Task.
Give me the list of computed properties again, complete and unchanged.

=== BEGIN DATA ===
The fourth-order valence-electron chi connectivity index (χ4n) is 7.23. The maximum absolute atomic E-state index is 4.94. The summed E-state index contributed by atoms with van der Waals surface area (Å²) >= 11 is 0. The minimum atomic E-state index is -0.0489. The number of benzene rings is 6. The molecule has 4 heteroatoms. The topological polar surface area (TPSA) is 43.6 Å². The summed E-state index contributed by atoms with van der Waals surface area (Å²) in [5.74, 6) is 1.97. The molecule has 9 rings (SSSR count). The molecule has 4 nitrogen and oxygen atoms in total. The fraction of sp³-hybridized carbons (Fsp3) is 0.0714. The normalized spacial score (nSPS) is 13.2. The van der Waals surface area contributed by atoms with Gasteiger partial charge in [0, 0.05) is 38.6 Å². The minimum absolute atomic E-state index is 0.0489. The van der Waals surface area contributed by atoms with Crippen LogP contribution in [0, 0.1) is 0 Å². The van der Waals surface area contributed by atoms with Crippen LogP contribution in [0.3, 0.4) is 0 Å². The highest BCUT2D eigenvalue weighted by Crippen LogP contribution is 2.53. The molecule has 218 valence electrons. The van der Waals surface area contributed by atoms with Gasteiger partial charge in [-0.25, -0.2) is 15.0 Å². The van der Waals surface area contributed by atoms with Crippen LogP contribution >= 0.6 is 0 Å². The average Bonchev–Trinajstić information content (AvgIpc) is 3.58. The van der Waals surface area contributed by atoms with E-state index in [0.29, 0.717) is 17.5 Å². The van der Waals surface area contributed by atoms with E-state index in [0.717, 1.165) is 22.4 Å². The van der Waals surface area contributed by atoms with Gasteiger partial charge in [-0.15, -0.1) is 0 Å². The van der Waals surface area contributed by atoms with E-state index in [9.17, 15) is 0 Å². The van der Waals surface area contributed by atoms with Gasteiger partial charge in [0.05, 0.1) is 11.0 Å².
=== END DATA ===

The fourth-order valence-electron chi connectivity index (χ4n) is 7.23. The maximum absolute atomic E-state index is 4.94. The summed E-state index contributed by atoms with van der Waals surface area (Å²) >= 11 is 0. The minimum atomic E-state index is -0.0489. The number of benzene rings is 6. The molecule has 4 heteroatoms. The topological polar surface area (TPSA) is 43.6 Å². The summed E-state index contributed by atoms with van der Waals surface area (Å²) in [5.74, 6) is 1.97. The molecule has 9 rings (SSSR count). The molecule has 4 nitrogen and oxygen atoms in total. The fraction of sp³-hybridized carbons (Fsp3) is 0.0714. The normalized spacial score (nSPS) is 13.2. The van der Waals surface area contributed by atoms with Gasteiger partial charge in [0, 0.05) is 38.6 Å². The minimum absolute atomic E-state index is 0.0489. The van der Waals surface area contributed by atoms with Crippen LogP contribution in [0, 0.1) is 0 Å². The van der Waals surface area contributed by atoms with Crippen LogP contribution in [0.3, 0.4) is 0 Å². The highest BCUT2D eigenvalue weighted by Crippen LogP contribution is 2.53. The molecule has 218 valence electrons. The van der Waals surface area contributed by atoms with Gasteiger partial charge in [-0.25, -0.2) is 15.0 Å². The van der Waals surface area contributed by atoms with Crippen LogP contribution >= 0.6 is 0 Å². The average Bonchev–Trinajstić information content (AvgIpc) is 3.58. The van der Waals surface area contributed by atoms with E-state index in [0.29, 0.717) is 17.5 Å². The van der Waals surface area contributed by atoms with E-state index in [0.717, 1.165) is 22.4 Å². The van der Waals surface area contributed by atoms with Gasteiger partial charge in [-0.15, -0.1) is 0 Å². The van der Waals surface area contributed by atoms with E-state index in [9.17, 15) is 0 Å². The van der Waals surface area contributed by atoms with Gasteiger partial charge in [0.05, 0.1) is 11.0 Å².